(this season, though, Thomas will only get $10.5m in base wages and the $1.1m for training)

In the case of baseball and basketball, the clubs don't have the ability to unilaterally terminate a contract, but generally have a wage structure where there's a few players on big wages and then a bunch of really cheap players to make up numbers. USA Today maintains wage databases for those leagues... the Boston Red Sox, for instance, have an average wage of $5m-ish (which is less than Ireland or Bent is on), but have 7 players making at least double that vs. 20 (all senior, more or less) making less than half that average). In the NBA it's even more skewed (remember that basketball is 5 to a side): the LA Lakers' 2010-11 wage bill broke down as:

Bryant: $24.8m

Gasol: $17.8m

Bynum: $13.7m

Odom: $8.2m

Artest: $6.3m

Walton: $5.3m

Blake: $4m

Fisher: $3.7m

Brown: $2.1m

Barnes: $1.8m

Ratliff: $1.4m

I'm doubtful that there are many senior players who appear in league games for the elite football clubs of the world who are on roughly a 20th of what the highest-paid player at that club makes (e.g. Real Madrid non-reserves who are on 10k/week).

For baseball, also, the sheer number of games played (and the attendance that piles up) also plays a part: the average MLB team gets about 2.5m people through the turnstiles each year for its home games, or about what Man Utd gets in all competitions (though baseball tickets are a lot cheaper.. the league average is about $25).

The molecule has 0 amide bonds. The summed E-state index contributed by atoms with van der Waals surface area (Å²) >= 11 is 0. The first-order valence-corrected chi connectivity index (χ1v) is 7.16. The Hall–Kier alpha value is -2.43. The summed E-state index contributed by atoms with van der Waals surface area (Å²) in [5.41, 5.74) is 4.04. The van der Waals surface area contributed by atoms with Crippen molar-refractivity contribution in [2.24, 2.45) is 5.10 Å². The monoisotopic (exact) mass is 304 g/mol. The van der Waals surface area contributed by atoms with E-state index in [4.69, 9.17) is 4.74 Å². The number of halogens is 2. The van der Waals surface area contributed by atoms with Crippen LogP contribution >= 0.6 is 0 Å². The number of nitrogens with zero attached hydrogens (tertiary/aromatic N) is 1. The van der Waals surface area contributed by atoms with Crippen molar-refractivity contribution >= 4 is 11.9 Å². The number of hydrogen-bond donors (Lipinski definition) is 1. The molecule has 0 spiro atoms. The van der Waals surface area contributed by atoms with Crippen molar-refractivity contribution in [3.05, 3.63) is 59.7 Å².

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excuse my ignorance but how can 75% of the list be made up of Basketball, Gridiron and Baseball when I thought that they wern't MASSIVE outside of north America?

Americans must spen shed loads on watching sports and merchandise then.

North America is **** massive so it doesnt matter

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$4m if the Browns didn't terminate the contract within three days

$1.1m for showing up for preseason training (carried over from previous contract)

What the **** are clauses like this about? Something to do with paying tax if you receive one giant payment?

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How the hell does a sport played entirely without using the arms turn into one that does? :P

Simply because it didn't.

Originally arms were used in football, your question should be "how the hell does a sport played using the arms turn into one that doesn't?", and the answer to that would be "gradual refinement of the rules".

There are rules books from the FA that state players can run at goal if they make a clean catch, and that opposing players can full on rugby tackle them whilst they do so.

Not being able to catch and run with the ball is a fairly recent development in the timeline of football.

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How the hell does a sport played entirely without using the arms turn into one that does? :P

Simply because it didn't.

Originally arms were used in football, your question should be "how the hell does a sport played using the arms turn into one that doesn't?", and the answer to that would be "gradual refinement of the rules".

There are rules books from the FA that state players can run at goal if they make a clean catch, and that opposing players can full on rugby tackle them whilst they do so.

Not being able to catch and run with the ball is a fairly recent development in the timeline of football.

Which begs the question, yes, how did the no-arms rule come about in the first place anyway? Evolution - biological, linguistic, artistic, doesn't matter - is almost always about small incremental changes that accumulate over time. But arms to no-arms seems like a really big jump.